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December 2, 2009

Third sector representation needs rethink

The Scottish Government chooses to regard activity outwith the public and private sectors as lying within the third sector.  However the Govt’s analysis falls short of acknowledging the third sector’s diversity and the presence of distinct and separate voices that need to be heard.  As a consequence, and as a recent discussion paper from Senscot argues, the existing arrangements for representing the third sector are no longer fit for purpose.

It is useful to think of our modern mixed economy as comprising 3 systems; the first, private and profit driven; the second, for the planned provision of public services; and the third, citizen driven – working for the common good.  This third system or sector is really a disparate collection of sub sectors with their own histories and cultures – but all with an identifiable common purpose to work for social justice.

    To engage seriously with the Govt, the private sector and the wider public – the third sector needs a representative body, so that when necessary it can speak with a single voice. The primary task of this body is the development and promotion of third sector policy – involving a continuous dialogue with member organisations as they adapt to changes in wider society.
    This short paper comes out of the view that the present arrangements have lost touch with and cannot legitimately represent large areas of third sector activity; and that a wide consultation is now required in Scotland to agree a more effective framework. There are strong opinions that new arrangements should involve only policy and representation – that the market for training and support services is more appropriately the domain of member organisations.
    Across the third sector there are dozens of thematic and functional sub-divisions – but they would all identify with the culture of one or more of its three main branches – the social enterprise, the community or the voluntary sub-sectors.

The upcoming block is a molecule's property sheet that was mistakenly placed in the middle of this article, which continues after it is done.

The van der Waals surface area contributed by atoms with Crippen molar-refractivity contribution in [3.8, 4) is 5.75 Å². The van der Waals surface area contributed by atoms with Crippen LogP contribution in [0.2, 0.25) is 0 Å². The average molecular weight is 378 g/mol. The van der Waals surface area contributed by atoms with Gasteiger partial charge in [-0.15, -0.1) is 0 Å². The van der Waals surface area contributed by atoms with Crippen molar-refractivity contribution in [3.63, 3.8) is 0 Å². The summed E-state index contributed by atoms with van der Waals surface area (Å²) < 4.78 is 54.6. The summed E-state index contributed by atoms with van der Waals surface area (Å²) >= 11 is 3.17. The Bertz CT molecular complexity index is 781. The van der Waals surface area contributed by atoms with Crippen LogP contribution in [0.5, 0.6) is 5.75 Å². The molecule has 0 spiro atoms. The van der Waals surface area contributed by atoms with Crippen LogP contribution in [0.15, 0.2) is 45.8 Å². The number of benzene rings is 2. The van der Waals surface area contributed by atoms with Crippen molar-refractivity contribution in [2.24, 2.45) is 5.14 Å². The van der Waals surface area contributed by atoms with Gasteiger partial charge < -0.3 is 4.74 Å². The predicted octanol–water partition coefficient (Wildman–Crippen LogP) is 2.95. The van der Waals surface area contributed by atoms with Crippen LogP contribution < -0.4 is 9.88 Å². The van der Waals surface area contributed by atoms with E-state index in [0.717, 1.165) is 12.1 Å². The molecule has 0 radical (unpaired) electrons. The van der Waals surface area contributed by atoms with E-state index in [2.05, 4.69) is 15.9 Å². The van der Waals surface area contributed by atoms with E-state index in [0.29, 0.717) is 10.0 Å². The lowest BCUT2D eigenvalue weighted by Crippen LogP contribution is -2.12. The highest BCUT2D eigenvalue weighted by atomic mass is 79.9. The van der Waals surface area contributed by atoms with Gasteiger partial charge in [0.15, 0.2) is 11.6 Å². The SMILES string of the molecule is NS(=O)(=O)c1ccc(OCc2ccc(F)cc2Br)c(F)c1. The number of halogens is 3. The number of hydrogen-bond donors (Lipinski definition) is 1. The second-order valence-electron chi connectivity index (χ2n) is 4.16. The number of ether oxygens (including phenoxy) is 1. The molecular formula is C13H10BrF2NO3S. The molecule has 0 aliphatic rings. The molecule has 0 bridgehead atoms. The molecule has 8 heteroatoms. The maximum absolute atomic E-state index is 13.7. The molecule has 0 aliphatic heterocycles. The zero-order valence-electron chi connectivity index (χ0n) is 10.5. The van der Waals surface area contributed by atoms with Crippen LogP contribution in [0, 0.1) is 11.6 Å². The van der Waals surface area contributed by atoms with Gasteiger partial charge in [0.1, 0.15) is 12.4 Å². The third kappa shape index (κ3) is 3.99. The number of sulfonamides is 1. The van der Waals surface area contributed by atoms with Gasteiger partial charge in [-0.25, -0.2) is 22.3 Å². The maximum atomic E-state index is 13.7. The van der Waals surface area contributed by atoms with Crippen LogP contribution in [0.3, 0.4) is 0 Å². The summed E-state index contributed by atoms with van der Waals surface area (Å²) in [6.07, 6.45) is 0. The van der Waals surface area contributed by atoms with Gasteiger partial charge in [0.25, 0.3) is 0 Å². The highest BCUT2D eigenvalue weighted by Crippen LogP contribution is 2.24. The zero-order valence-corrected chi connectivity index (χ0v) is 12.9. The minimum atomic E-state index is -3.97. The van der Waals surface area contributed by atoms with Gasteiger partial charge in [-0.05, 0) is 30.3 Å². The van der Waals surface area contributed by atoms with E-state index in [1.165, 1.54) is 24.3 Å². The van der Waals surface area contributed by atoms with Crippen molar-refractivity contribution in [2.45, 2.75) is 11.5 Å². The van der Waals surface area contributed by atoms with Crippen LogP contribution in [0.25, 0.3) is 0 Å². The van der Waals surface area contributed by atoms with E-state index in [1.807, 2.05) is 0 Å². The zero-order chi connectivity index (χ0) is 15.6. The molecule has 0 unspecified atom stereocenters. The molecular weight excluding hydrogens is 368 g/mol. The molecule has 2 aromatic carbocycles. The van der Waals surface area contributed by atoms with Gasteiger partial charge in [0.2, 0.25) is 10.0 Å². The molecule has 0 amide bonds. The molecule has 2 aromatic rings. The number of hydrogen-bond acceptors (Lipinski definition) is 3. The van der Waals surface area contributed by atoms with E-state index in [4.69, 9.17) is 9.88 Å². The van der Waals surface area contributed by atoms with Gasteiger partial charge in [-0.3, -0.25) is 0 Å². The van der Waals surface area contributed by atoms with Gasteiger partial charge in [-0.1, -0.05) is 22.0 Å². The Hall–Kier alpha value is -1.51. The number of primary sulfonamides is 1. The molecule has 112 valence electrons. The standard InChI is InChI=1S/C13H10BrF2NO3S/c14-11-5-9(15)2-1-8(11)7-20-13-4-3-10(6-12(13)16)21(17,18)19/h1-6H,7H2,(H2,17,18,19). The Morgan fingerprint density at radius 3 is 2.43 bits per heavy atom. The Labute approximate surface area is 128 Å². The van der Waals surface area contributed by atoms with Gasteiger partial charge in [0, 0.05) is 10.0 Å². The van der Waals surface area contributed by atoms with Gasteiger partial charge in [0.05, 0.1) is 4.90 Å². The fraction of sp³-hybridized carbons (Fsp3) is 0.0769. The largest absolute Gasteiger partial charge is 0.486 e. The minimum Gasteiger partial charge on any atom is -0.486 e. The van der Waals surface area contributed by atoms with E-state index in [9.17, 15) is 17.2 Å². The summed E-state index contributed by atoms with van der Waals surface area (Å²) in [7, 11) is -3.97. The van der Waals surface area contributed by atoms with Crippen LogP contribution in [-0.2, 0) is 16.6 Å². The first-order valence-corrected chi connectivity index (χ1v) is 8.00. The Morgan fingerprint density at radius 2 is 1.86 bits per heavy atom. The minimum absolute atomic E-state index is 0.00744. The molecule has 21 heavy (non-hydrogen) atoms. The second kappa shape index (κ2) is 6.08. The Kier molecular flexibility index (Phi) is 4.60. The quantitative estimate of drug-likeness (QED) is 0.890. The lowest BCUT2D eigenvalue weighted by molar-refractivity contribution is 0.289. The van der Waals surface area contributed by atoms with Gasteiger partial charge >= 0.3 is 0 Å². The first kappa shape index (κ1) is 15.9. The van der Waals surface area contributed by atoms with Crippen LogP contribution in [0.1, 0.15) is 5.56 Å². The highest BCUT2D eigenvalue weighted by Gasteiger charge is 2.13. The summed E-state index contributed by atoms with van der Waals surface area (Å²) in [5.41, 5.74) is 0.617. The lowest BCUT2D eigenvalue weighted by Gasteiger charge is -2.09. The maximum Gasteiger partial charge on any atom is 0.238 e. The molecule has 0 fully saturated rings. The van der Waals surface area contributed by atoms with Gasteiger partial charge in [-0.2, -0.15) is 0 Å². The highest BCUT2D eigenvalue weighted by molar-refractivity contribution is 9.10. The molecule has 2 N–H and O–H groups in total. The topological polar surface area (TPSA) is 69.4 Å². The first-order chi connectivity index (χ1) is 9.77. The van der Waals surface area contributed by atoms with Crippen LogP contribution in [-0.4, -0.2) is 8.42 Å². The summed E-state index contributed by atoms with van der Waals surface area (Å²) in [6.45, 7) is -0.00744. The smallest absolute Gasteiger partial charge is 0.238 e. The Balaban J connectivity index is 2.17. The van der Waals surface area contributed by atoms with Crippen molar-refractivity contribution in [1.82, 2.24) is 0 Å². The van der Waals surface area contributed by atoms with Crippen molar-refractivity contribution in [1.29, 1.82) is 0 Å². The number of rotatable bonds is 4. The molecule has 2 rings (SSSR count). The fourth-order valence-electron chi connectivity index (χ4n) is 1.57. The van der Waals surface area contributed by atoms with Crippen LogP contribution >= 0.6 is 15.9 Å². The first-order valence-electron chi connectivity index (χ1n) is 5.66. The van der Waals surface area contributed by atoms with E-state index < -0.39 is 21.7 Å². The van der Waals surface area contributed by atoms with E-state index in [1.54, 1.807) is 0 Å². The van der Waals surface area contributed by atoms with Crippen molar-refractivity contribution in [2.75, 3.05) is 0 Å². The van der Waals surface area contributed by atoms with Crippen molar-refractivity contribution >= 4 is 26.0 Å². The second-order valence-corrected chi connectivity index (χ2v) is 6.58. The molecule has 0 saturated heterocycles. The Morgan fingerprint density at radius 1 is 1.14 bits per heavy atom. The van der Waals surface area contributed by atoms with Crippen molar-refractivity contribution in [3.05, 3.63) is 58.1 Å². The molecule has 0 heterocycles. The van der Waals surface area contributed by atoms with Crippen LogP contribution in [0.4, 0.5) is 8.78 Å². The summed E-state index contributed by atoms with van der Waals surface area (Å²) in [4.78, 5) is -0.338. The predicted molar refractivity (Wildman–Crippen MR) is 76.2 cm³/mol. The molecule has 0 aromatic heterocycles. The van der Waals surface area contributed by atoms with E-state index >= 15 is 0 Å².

Perhaps some kind of federal representative structure would allow both sub sectoral diversity and the uniformity required to give common force to our different interests.

    The issue of representation is given immediacy by Scottish Govt’s new requirement that the third sector at local authority level organises to speak with a single voice.  It is Senscot’s position that any such ‘single interface’ would be meaningless unless it incorporates these three separate perspectives.

The Community Sector

DEFINITION: The community sector is the web of local groups, networks and traditions that exist amongst those who share defined neighbourhoods.  Its activities – predominately small scale – are led by and accountable to local people and are the main source of social capital in our communities.

HISTORY/ETHOS: The community sector has its roots in direct action by ordinary citizens to have greater control over their lives – challenging injustice – promoting new ways of doing things.  It uses the language of empowerment, activism and local democracy – often with an explicitly political edge.

REPRESENTATIVE BODY: The community sector needs to agree a national structure embedded in communities and led by local people.  This new body needs to proclaim its authority and independence from the state and academe.

GOING FORWARD: The community sector is probably the largest but least organised of the third sector’s three branches.  Scottish Govt. needs to co-ordinate a specific development strategy with budgets.

The Social Enterprise Sector

DEFINITION: Social enterprises are commercially run, profit making organisations – driven by social aims – whose profits are reinvested into their social mission.  Many organisations which operate as social enterprises don’t always refer to themselves as such.

HISTORY/ETHOS: The social enterprise movement has only emerged within the last 10 years – fuelled by the third sector’s need for sustainable, independent income and by the enthusiastic promotion of the state.  Its language and ethos are a mix of business and voluntary/community cultures.

REPRESENTATIVE BODY: There has been bold govt. investment in an effective support infrastructure – but some intermediaries tend to trip over each other (eg. Senscot and Coalition).  Some consolidation is needed for unified representation. 

GOING FORWARD: The state’s enthusiasm is partly about co-option into service delivery.  This raises issues about social enterprise becoming a construct of govt. and its long term independence.

The Voluntary Sector

DEFINITION: The voluntary sector is often used as a generic term synonymous with the social economy – third sector etc.  It is used here to mean the traditional charities which make up the bulk of the organised third sector.

HISTORY/ETHOS: The history of our voluntary sector mirrors the development of social policy across the whole spectrum of human need.  The ethos is moving away from the condescension of charity, towards co-production and more empowering ways of engaging with individuals who need help.

REPRESENTATIVE BODY: The voluntary sector includes some massive charities – battalions – with very different needs from the platoons.  Is it realistic for one organisation to represent the whole spectrum?  The new organisation, VAS, provides the opportunity for voluntary sector infrastructure to get alongside community and social enterprise representatives nationally and at local level.  Three branches in partnership.

GOING FORWARD: The emphasis on social enterprise has given rise to the myth that the third sectors main mission – the achievement of social justice – can be self financing.  It can’t.  Self financing services for the needy will always be the exception.